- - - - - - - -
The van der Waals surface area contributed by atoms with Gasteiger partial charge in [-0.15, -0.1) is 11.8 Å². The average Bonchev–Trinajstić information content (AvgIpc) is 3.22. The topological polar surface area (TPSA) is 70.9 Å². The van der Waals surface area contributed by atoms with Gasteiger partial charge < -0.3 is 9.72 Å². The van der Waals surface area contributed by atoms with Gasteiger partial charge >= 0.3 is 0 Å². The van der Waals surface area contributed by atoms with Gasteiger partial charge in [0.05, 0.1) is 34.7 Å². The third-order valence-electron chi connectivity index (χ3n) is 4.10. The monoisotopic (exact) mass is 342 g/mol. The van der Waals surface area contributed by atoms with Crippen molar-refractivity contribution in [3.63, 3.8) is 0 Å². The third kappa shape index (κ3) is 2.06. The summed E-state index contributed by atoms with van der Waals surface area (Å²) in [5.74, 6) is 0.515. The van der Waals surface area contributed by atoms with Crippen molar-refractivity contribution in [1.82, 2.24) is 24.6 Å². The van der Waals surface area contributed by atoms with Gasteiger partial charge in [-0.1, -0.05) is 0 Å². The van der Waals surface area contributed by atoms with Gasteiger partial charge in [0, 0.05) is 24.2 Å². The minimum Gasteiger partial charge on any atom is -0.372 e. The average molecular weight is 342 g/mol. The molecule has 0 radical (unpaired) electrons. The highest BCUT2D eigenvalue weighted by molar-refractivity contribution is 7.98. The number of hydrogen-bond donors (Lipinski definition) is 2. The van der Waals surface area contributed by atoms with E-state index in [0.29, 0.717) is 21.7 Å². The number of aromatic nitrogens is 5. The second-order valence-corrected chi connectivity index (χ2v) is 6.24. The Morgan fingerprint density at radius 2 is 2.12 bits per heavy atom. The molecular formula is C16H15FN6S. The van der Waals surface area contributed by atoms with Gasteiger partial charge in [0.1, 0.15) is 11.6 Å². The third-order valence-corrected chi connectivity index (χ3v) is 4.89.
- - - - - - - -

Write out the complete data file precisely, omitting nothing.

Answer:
The van der Waals surface area contributed by atoms with Gasteiger partial charge in [-0.15, -0.1) is 11.8 Å². The average Bonchev–Trinajstić information content (AvgIpc) is 3.22. The topological polar surface area (TPSA) is 70.9 Å². The van der Waals surface area contributed by atoms with Gasteiger partial charge < -0.3 is 9.72 Å². The van der Waals surface area contributed by atoms with Gasteiger partial charge >= 0.3 is 0 Å². The van der Waals surface area contributed by atoms with Gasteiger partial charge in [0.05, 0.1) is 34.7 Å². The third-order valence-electron chi connectivity index (χ3n) is 4.10. The monoisotopic (exact) mass is 342 g/mol. The van der Waals surface area contributed by atoms with Crippen molar-refractivity contribution in [3.63, 3.8) is 0 Å². The third kappa shape index (κ3) is 2.06. The summed E-state index contributed by atoms with van der Waals surface area (Å²) in [5.74, 6) is 0.515. The van der Waals surface area contributed by atoms with Crippen molar-refractivity contribution in [1.82, 2.24) is 24.6 Å². The van der Waals surface area contributed by atoms with Gasteiger partial charge in [-0.1, -0.05) is 0 Å². The van der Waals surface area contributed by atoms with Gasteiger partial charge in [0, 0.05) is 24.2 Å². The minimum Gasteiger partial charge on any atom is -0.372 e. The average molecular weight is 342 g/mol. The molecule has 0 radical (unpaired) electrons. The highest BCUT2D eigenvalue weighted by molar-refractivity contribution is 7.98. The number of hydrogen-bond donors (Lipinski definition) is 2. The van der Waals surface area contributed by atoms with E-state index in [0.29, 0.717) is 21.7 Å². The number of aromatic nitrogens is 5. The second-order valence-corrected chi connectivity index (χ2v) is 6.24. The Morgan fingerprint density at radius 2 is 2.12 bits per heavy atom. The molecular formula is C16H15FN6S. The van der Waals surface area contributed by atoms with Gasteiger partial charge in [0.1, 0.15) is 11.6 Å². The third-order valence-corrected chi connectivity index (χ3v) is 4.89.